In NEBRASKA, deceptively simple, compressed language is used by a master wordsmith to portray both the bizarre and the down-to-earth. A psychic troubled by the long-forgotten tragedy in her house’s past; the apparent malevolence of the Blizzard of 1888, which came out of a mild winter’s day to destroy the lives and dreams of many Nebraskans; a hit man stalked by a hopeful successor; a would-be writer disturbed by his descent into suburban futility; a retired lawyer who has found that the golf course, and his passion for the game, transcend the reality of aging--each jewel-like portrait compels the reader onward.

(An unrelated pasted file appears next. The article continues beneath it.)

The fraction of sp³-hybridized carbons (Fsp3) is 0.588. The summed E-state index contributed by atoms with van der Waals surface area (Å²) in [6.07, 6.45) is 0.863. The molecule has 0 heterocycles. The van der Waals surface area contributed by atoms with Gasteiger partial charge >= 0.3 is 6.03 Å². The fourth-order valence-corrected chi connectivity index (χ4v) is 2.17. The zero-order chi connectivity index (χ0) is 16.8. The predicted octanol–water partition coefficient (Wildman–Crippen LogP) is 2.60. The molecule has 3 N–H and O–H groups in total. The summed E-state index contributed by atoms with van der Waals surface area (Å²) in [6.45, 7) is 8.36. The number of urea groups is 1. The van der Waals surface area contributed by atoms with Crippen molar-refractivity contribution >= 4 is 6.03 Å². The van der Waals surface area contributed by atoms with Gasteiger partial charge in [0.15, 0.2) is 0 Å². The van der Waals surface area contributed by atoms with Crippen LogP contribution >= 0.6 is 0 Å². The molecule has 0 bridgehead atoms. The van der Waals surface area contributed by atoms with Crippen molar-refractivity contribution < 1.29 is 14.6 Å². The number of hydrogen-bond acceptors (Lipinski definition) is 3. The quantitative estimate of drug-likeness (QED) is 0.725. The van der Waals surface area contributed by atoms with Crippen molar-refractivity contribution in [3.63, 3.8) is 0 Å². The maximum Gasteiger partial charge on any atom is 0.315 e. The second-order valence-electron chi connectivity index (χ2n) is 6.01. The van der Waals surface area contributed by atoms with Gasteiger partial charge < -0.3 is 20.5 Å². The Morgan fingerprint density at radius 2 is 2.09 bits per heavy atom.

Ron Hansen, whose first novel, DESPERADOES, was acclaimed as “true American poetry,” continues to dazzle his audience with his latest effort. At once disturbing and reassuring, the tales in NEBRASKA elicit an almost visceral sense of recognition--despite, or perhaps even because of, occasional surreal touches, such as a mysterious scaly green creature that is intent upon destroying a farm family’s livestock. In the title story, rural Nebraska’s everytown is brought to life, from Main Street and the tracks of the Union Pacific to the “one crisp, white Protestant church with a steeple” and the sound of the wind rushing through the wheat fields. Hansen’s language, with its resonances and precision, creates a world not easily forgotten.